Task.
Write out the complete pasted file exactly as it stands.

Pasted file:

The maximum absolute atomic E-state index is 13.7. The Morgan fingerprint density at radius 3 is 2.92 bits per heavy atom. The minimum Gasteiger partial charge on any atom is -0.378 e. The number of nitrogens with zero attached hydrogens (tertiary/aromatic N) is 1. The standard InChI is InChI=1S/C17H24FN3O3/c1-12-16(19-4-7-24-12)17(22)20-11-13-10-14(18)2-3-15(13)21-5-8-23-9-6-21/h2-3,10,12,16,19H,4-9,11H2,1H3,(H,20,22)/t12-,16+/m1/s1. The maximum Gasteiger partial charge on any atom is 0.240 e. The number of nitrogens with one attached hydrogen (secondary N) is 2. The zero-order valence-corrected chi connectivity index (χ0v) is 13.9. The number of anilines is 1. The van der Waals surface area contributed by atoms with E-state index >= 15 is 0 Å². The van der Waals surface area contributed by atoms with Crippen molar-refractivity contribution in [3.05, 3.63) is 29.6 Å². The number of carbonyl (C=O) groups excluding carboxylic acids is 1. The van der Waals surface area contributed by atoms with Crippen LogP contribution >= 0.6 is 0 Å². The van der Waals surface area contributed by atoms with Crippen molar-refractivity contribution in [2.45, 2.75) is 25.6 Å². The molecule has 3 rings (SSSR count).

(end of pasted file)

The maximum absolute atomic E-state index is 13.7. The Morgan fingerprint density at radius 3 is 2.92 bits per heavy atom. The minimum Gasteiger partial charge on any atom is -0.378 e. The number of nitrogens with zero attached hydrogens (tertiary/aromatic N) is 1. The standard InChI is InChI=1S/C17H24FN3O3/c1-12-16(19-4-7-24-12)17(22)20-11-13-10-14(18)2-3-15(13)21-5-8-23-9-6-21/h2-3,10,12,16,19H,4-9,11H2,1H3,(H,20,22)/t12-,16+/m1/s1. The maximum Gasteiger partial charge on any atom is 0.240 e. The number of nitrogens with one attached hydrogen (secondary N) is 2. The zero-order valence-corrected chi connectivity index (χ0v) is 13.9. The number of anilines is 1. The van der Waals surface area contributed by atoms with E-state index >= 15 is 0 Å². The van der Waals surface area contributed by atoms with Crippen molar-refractivity contribution in [3.05, 3.63) is 29.6 Å². The number of carbonyl (C=O) groups excluding carboxylic acids is 1. The van der Waals surface area contributed by atoms with Crippen LogP contribution >= 0.6 is 0 Å². The van der Waals surface area contributed by atoms with Crippen molar-refractivity contribution in [2.45, 2.75) is 25.6 Å². The molecule has 3 rings (SSSR count).